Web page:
April 22, 2016
from Business Mirror
SAN CARLOS CITY—The Department of Energy (DOE) is now working double time to finalize and release before end of June the twin guidelines on the Renewable Portfolio Standards (RPS) and the Green-Energy Option, Energy Secretary Zenaida Monsada said.
Republic Act (RA) 9513, or the Renewable Energy Act of 2008, which the 14th Congress passed in July 2008 and signed by President Gloria Macapagal-Arroyo in December 2008, mandated these twin-policy prescriptions in order to make investments in the renewable-energy (RE) sector viable and profitable for developers.
Once enforced, the RPS and Green-Energy Option program will mean additional incentives for RE developers to invest, as it will also provide them additional market for their capacities.
RPS will “require all distribution utilities [DOS] to have certain percentage of RE in their mix,” Monsada said. This means that once enforced, all DU companies must source part of their supply from RE sources, as it generally sets a percentage as to the level of RE capacity that power producers must come up with.
It was learned that the DOE is now fine-tuning the draft of the RPS guidelines, prepared by former Energy Secretary Jericho Petilla. The first RPS draft came out in 2012, but has been gathering dust in the DOE archives.
Section 6 of RA 9513 states, “All stakeholders in the electric power industry shall contribute to the growth of the RE industry of the country.”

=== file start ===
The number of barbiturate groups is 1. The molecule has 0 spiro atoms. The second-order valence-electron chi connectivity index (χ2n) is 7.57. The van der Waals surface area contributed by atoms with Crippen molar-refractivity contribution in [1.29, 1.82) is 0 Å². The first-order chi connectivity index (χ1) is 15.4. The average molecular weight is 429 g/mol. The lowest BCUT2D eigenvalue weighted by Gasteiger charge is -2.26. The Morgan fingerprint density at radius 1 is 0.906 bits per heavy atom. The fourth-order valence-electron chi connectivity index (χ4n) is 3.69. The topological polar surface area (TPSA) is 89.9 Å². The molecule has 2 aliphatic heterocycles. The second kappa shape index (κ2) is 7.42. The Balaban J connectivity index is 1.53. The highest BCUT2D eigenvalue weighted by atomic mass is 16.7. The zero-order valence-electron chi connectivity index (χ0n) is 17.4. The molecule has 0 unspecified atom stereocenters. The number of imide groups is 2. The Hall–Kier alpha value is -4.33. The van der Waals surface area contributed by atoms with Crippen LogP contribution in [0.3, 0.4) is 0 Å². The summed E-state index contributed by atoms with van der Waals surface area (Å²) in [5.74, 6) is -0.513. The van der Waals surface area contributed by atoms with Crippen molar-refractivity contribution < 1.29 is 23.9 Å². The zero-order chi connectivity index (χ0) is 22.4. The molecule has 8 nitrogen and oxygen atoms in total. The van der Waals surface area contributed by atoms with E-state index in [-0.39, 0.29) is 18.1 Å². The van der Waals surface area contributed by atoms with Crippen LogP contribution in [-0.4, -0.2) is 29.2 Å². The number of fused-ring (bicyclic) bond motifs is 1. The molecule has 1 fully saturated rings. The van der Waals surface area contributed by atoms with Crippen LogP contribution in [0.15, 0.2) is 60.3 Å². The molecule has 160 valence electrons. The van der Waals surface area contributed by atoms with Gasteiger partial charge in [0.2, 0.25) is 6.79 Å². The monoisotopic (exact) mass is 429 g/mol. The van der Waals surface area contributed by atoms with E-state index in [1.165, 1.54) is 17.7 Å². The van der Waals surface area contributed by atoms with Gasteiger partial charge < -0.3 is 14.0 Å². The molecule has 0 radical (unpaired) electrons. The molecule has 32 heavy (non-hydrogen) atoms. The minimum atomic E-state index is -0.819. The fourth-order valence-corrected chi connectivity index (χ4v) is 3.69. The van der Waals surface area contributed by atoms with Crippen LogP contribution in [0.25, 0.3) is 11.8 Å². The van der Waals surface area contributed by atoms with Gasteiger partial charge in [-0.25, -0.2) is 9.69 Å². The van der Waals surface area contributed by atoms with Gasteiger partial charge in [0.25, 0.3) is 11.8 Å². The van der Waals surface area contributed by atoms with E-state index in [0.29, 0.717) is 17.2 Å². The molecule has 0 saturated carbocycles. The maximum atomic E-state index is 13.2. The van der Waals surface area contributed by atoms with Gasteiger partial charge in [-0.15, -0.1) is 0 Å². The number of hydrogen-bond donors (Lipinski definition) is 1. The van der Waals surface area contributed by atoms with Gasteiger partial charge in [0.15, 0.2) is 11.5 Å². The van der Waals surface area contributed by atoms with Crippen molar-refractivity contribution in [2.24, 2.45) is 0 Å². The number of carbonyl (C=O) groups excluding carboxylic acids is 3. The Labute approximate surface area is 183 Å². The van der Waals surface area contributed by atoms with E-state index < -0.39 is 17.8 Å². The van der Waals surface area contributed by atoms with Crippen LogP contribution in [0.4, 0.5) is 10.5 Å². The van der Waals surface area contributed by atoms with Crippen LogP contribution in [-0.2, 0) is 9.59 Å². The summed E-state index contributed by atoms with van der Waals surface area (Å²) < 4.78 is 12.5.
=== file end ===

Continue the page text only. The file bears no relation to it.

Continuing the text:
Toward this end, the National Renewable Energy Board (NREB), created under Section 27 of that law, “shall set the minimum percentage of generation from eligible renewable-energy resources and determine to which sector RPS shall be imposed on a per-grid basis within one year from the effectivity of this act.”
On the other hand, the Green-Energy Option is described in Section 9 of RA 9513 as a “program which provides end-users the option to choose RE resources as their sources of energy.” This means that end-users have the option or power to directly choose their RE source of energy, Monsada explained.
“The end-user who will enroll under the energy option program should be informed by way of its monthly electric bill, how much of its monthly energy consumption and generation charge is provided by RE facilities,” Section 9 of RA 9513 added.
The Renewable Energy Act mandates the DOE, “in consultation with the NREB,” to set the appropriate implementing rules and regulations of the (Green-Energy Option) Program and for the National Grid Corp. of the Philippines, DUs and Philippine Electricity Market Corporation to “provide the mechanisms for the physical connection and commercial arrangements necessary to ensure the success of the Green-Energy Option.”
Monsada said the RPS and Green-Energy Option program are just a few of the results of the Electric Power Industry Reform Act (Epira), or RA 9136, that Arroyo signed into law on June 8, 2001.
“Epira provided for open access and retail competition in our energy sector. And this “allow[s] big end-users to buy directly at hindi na kailangang dumaan pa doon sa big distribution utilities,” she added.
Monsada accompanied President Aquino here for the inauguration of the 59-megawatt, 75-hectare solar farm in this city on Tuesday.